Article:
Trump thrives on big rowdy rallies so it’s not surprising that he and Republican convention organizers held on to this plan as long as they possibly could. It’s even somewhat understandable given Biden’s solid lead in the polling, especially in the swing states. As recent as early July, some Republicans were describing an in-person convention as “a risk you have to take.” At that point, convention organizers had moved the bigger speeches and rallies to Jacksonville, Florida because leaders from the Charlotte, North Carolina, the official convention site, have balked at holding crowded in-person events while Coronavirus numbers have been surging.
Trump abruptly called off the parts of the convention that would take place in Florida on July 23, saying that “it’s Not the Right Time.” According to the New York Times, the timing had to do with the Party needing to book hotel rooms and sign other service agreements. This has already been a financial fiasco for both Charlotte and Jacksonville, compounding existing economic woes.
All this has not only made describing the upcoming Republican convention difficult to report on, but also difficult to plan. As of the time of writing, Republicans were planning to bring just 336 delegates to Charlotte, along with some party officials for a total of 500 people in order to do official party business. They will be given swab tests beforehand and will be required to wear masks and use badges with Bluetooth technology to track their movements and make any necessary contact tracing easier. Still, the conventions health consultant Jeffry Runge told NPR that “it is still a high-risk event.”
Trump himself will also stay away but will be present every night, a great departure from convention tradition of not focusing on the nominee until the last day. There will be speeches each night from federal properties such as the Andrew W. Mellon Auditorium, Fort McHenry and Trump will give his acceptance speech from somewhere in the White House. A week ago, he floated the idea of giving his acceptance speech from the hallowed grounds of Gettysburg, where a turning point battle in the Civil War took place and also remembered for Lincoln’s famous address. This is, of course, emotionally fraught and drew criticism from both Democrats and Republicans. Most presidents have sought to maintain a separation between their governing role in the White House and their role as a campaigning candidate and therefore do not use the White House for campaign activities. But Further, experts say that using these properties for the convention would be a breach of ethics and even the Hatch Act because he would be conducting partisan business on federal property.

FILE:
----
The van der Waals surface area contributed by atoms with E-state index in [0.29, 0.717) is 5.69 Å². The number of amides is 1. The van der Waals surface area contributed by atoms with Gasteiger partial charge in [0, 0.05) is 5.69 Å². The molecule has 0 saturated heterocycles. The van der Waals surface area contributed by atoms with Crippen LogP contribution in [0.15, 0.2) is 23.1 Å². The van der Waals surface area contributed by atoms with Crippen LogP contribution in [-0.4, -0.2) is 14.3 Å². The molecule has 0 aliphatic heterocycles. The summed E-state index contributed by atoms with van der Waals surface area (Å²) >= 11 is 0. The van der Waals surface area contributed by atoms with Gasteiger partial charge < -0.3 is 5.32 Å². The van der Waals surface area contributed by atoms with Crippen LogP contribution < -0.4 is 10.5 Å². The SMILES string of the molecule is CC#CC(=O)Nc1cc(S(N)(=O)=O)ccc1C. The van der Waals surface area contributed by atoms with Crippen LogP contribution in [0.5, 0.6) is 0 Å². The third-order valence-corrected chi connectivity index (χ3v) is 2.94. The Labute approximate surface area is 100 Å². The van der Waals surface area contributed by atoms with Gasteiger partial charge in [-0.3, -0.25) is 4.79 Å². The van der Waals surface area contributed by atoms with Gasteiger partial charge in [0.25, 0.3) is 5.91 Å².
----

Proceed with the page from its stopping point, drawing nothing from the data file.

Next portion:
Either way, we still don’t know a whole lot about Republican plans to enhance this reduced convention in terms of television production and digital participation. The Trump campaign, however, still has huge fundraising and digital campaign advantages over Biden’s and will surely be able to find ways to make the most of it, even with so little time.
It’s hard to imagine that some or even most of this change won’t stick. In his Washington Post column, longtime Republican strategist Karl Rove argued that the conventions were already getting “long in the tooth” and that it’s time to reinvent them. With the candidates already chosen and VPs announced, the roll call vote of delegates is a mere formality and a boring one that takes hours. They have become very expensive TV studios and even at that, the major TV networks typically only dedicate an hour of coverage to them per night because they just don’t draw big audiences. Of course, one doesn’t need a TV to watch, just a device and an internet connection. Making them shorter on speeches and more interactive might just breathe new life into them.
Another likely lesson is that there is no need to bring delegates together in the future. It’s true that being a delegate at a party convention is truly a once-in-a-lifetime experience: delegates occupy the convention floor where A-list politicians mill around and take selfies with them. They get access to parties and meetings with the candidate they are there to support. But it’s also a very costly experience that delegates themselves must pay for and not everyone has that kind of cash.
Quite possibly, the outcome will be to use technology to bring political conventions closer to their goal of including all party supporters in a conversation about and celebration of their values and candidates. The pandemic might just have a silver lining of making U.S. party politics a little more democratic.
This article was published in Spanish on esglobal.